The Upside of the Decatur Book Festival 2016: Teen Stage


The moderators and authors from the YA Truth or Dare panel gather to allow the audience to take pictures. The crowd claps and cheers for them as they exit the stage.

Bella Angell, Staff Writer

The Decatur Book Festival took place on Sept. 3 and 4 in downtown Decatur, Georgia. It is one of the largest book festivals in the nation where a variety of authors and readers gather to talk about all things relating to books. Bibliophiles are able to meet their favorite writers, and they get to meet new ones they have not heard of. It is a wonderful event because it encourages introverted book nerds to speak and meet others who share the same interests. It also gives those who do not read a chance to buy books and explore different genres. The festival does not cost anything to attend, but one must pay for books and other things. However, one may bring books one already owns for the author to sign.

The Teen Stage is a huge event at DBF where Young-Adult authors go to talk about their books, the writing process, food and other relative topics. After each panel, the fans were able to ask questions and meet the author or authors to have their book(s) signed. Some popular authors at the stage included Adam Silvera, Sabaa Tahir, Renee Ahdieh, Jeff Zentner and many others.

The first event was about Beth Revis and her new book, A World Without You. This panel consisted of laughter and the background of her new novel. Revis said she had written the book because her brother suffered from more than one mental illness, and she wanted to write something for him. Afterwards, Revis signed books and met her fans.

Next, Jaye Robin Brown, author of Georgia Peaches and Other Forbidden Fruit, and Jeff Zentner, author of The Serpent King, joined on a panel where they discussed the role of religion in their novels. They had similar opinions on topics, along with different beliefs. Of course, they mentioned southern hospitality. The event came to an end, and the authors signed books.

At 3 p.m. on Saturday, the “Existential Crisis” panel occurred. With Adam Silvera, Sandy Hall and Shaun David Hutchinson, the panel was full of many jokes and included serious talk. Adam Silvera is the author of More Happy Than Not. Sandy Hall is the author of A Little Something Different, Signs Point to Yes and Been Here All Along. Shaun David Hutchinson is the author of We Are The Ants. They spoke of all things that could lead to an existential crisis and were asked questions about their books in the last few minutes. The fans met the authors and had a great time overall.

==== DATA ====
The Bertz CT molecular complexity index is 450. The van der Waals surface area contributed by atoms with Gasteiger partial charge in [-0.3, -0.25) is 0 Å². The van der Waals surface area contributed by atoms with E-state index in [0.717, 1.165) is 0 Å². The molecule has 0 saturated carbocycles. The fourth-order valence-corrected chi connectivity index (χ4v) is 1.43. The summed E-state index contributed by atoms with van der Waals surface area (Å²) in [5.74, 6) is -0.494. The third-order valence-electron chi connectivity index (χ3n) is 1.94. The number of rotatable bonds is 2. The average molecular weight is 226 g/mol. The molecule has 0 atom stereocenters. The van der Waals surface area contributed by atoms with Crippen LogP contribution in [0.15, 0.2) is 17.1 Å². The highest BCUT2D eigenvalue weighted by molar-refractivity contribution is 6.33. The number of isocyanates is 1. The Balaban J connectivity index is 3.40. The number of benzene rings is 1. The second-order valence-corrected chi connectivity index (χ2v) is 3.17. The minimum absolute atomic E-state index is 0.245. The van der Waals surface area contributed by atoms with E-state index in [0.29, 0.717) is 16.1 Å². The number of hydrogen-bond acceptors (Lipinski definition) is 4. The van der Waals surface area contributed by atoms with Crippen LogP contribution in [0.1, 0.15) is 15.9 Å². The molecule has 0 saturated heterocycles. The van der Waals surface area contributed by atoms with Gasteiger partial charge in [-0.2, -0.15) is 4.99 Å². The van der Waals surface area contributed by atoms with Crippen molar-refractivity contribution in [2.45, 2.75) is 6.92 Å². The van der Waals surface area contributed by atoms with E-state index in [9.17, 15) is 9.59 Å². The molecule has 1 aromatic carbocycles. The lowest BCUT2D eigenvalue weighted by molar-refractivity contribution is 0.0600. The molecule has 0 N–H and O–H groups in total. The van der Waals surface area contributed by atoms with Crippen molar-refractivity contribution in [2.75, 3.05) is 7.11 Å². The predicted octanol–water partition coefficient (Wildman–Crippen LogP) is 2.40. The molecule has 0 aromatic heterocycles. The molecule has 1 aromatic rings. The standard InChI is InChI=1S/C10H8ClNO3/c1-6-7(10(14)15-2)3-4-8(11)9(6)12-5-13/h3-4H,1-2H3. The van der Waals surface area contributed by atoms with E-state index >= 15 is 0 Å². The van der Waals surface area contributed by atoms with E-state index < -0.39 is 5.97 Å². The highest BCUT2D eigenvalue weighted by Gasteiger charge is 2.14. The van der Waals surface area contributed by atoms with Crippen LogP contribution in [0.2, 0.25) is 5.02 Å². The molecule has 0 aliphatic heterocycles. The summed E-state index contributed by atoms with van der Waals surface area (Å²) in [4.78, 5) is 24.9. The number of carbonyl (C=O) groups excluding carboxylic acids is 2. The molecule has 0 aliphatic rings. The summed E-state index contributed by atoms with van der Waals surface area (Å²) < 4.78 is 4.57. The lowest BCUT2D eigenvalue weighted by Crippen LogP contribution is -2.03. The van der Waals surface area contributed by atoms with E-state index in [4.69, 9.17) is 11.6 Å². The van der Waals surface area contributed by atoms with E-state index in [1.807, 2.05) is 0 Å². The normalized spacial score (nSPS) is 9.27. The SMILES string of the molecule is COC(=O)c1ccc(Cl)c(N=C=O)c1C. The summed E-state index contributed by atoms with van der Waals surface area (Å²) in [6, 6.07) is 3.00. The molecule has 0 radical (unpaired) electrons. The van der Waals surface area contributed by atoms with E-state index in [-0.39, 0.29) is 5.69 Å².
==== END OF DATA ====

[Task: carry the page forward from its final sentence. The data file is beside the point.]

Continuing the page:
The next big event was the YA Truth or Dare. All of the authors came together and some extras that may not have been there. The authors that were present included Terra Elan McVoy, Beth Revis, Jason Reynolds, Adam Silvera and Jeff Zentner. This panel was probably the most popular event of the weekend; the authors first started off by playing musical chairs, and Adam Silvera was chosen to go first. After they completed their truth or dare task, they picked another author to play. One of the most memorable moments was Jeff Zentner fake-proposing to Adam Silvera. Silvera answered with “No” and continued by reading a long message from his fake-husband, David Arnold. The event ended with a lip-sync to “Don’t Stop Believin’” by Journey.

On Sunday, the Teen Stage kicked off with an interview with Sabaa Tahir, author of An Ember in the Ashes and A Torch Against the Night. She was asked all types of questions, everything from what she eats when she writes and what Harry Potter house her characters would be sorted into. When she was signing afterwards, the line was stretched all the way from the table to behind the tent of the Teen Stage. She gave out posters to the first 75 people in line and remained patient with all of her fans.

Next, the Urban Fantasy panel where Zoraida Cordova and V.E. Schwab. They talked about their newest books, Labyrinth Lost (Cordova) and This Savage Song (Schwab), and how they developed their characters. Cordova’s novel had not yet been released in stores, except for this special event.

At 2 p.m., Ami Allen-Vath, Beth Kephart and Alexandra Sirowy spoke about their memories from high school. They discussed how their own experiences came into their novels and how their high school crushes became their husbands and resembled characters.

The name of the last event with authors speaking at the Teen Stage was the “Star Crossed Love” panel. Renee Ahdieh, Nicole Castroman and Roshani Choski discussed the elements of love and shared their opinions about relative topics like love triangles. At the end of the panel, the authors signed books, and Castroman had a mini giveaway.

A survey was conducted and, out of ten people, 60 percent of the participants had not heard of the Decatur Book Festival. However, 70 percent of them felt positive about book festivals. This survey was anonymous, but a response from a student at North Forsyth High School was “Not really my cup of tea.” A couple more quotes from students include “Never been to one” and “Books are fantastic, and I think it would be really cool to participate in a book festival.” The survey indicates that while many people have never heard of Decatur Book Festival, they would still like to attend it or another book festival.

To sum it all up, the weekend was filled with authors and bibliophiles. The laughs were endless, and it was an amazing experience to see how people bonded over the same interests. Will you be going to Decatur Book Festival next year?